Indian student applications on the decline at US universities
A recent joint survey conducted by a few agencies in the US said that the Indian student applications to US universities has seen a major decline. Due to the recent hate crimes along with potential major visa policy changes by the Donald Trump government has instilled fear and uncertainty among Indian students. The survey was jointly conducted by American Association of Collegiate Registrars and Admissions Officers, Association of International Educators, the Institute of International Education, the National Association for College Admission Counseling (NACAC) and its subgroup International Association for College Admission Counseling (ACAC).
As seen in the preliminary results of the survey conducted across 250 universities and colleges in America, a decline of 26 percent and 15 percent, in undergraduate and postgraduate applications respectively, was seen among Indian students.
The 'Open Doors 2016' report will be released sometime this week.
India and China make up for 47% of international students studying abroad in the US with around 50,000 students currently studying at various US universities. US universities have seen an average drop of 40% in international applications.
A decline of 25 percent in undergraduate applications and 32 percent in postgraduate applications was seen for students coming in from China for US study abroad programs.
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The main concern cited by international students and their families is the less welcoming environment in the US as of today along with the perceived visa rejections for anyone applying from the Indian subcontinent and China.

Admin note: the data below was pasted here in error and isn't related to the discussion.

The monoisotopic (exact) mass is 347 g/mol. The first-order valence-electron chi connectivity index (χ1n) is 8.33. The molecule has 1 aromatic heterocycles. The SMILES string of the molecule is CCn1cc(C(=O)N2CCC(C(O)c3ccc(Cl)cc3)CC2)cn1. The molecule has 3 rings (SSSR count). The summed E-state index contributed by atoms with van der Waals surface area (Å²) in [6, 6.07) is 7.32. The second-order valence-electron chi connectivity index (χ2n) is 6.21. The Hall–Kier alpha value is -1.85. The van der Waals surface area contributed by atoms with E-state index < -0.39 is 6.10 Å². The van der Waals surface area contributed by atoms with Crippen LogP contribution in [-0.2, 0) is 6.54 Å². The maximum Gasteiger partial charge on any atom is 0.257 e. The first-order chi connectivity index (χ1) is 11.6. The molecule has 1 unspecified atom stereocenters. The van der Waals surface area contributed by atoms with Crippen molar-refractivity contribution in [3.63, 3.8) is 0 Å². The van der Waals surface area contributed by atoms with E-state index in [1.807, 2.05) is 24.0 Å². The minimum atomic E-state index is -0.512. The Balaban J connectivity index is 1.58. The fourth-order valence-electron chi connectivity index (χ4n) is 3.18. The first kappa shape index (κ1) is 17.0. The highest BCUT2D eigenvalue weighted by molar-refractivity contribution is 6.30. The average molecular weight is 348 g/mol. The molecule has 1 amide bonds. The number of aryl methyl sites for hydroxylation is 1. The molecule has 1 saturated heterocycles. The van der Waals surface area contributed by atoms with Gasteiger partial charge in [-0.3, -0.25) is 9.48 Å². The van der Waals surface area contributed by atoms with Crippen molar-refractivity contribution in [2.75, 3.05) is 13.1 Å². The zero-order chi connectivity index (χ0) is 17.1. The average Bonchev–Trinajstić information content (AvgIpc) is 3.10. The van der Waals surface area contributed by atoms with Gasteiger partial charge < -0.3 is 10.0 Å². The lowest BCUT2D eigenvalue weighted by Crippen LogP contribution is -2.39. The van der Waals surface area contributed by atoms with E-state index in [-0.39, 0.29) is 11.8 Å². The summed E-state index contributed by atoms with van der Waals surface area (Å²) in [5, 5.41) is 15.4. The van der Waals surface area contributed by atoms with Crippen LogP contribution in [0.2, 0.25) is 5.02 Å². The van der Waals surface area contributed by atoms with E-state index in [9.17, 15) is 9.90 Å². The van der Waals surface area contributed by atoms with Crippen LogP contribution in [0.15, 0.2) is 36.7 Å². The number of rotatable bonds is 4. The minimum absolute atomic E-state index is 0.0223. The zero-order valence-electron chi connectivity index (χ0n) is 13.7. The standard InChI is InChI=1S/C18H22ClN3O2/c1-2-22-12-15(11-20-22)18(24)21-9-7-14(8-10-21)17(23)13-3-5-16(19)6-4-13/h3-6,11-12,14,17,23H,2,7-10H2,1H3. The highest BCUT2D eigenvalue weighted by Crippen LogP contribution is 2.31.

Portland State's President, Wim Wiewel, who visited India recently, said, "I'd say the rhetoric and actual executive orders are definitely having a chilling effect on decisions by current applicants/admitted students, and by extension are likely to affect future applicants as well."
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The other factors that are influencing the decline are the recent demonetization and weak value of Indian Rupee against US Dollar.
The University of Portland had a 27% decline in the number of Indian students for 2017 Fall Admission.
He also said, "However, we were struck by how much US higher education is still considered the holy grail, and that especially in the southern half of India almost every middle class family seems to have a relative in the US. Thus, if nothing too bad happens in the future we will recover from this, but people are watching."
Associate Vice President, Educational Outreach and International Programs, Wayne University, Ahmad Ezzeddine said, "Those events affect us, whether we like it or not. The impact is not just going to be on Indian nationals. It could impact other students from other countries who may now be concerned about coming."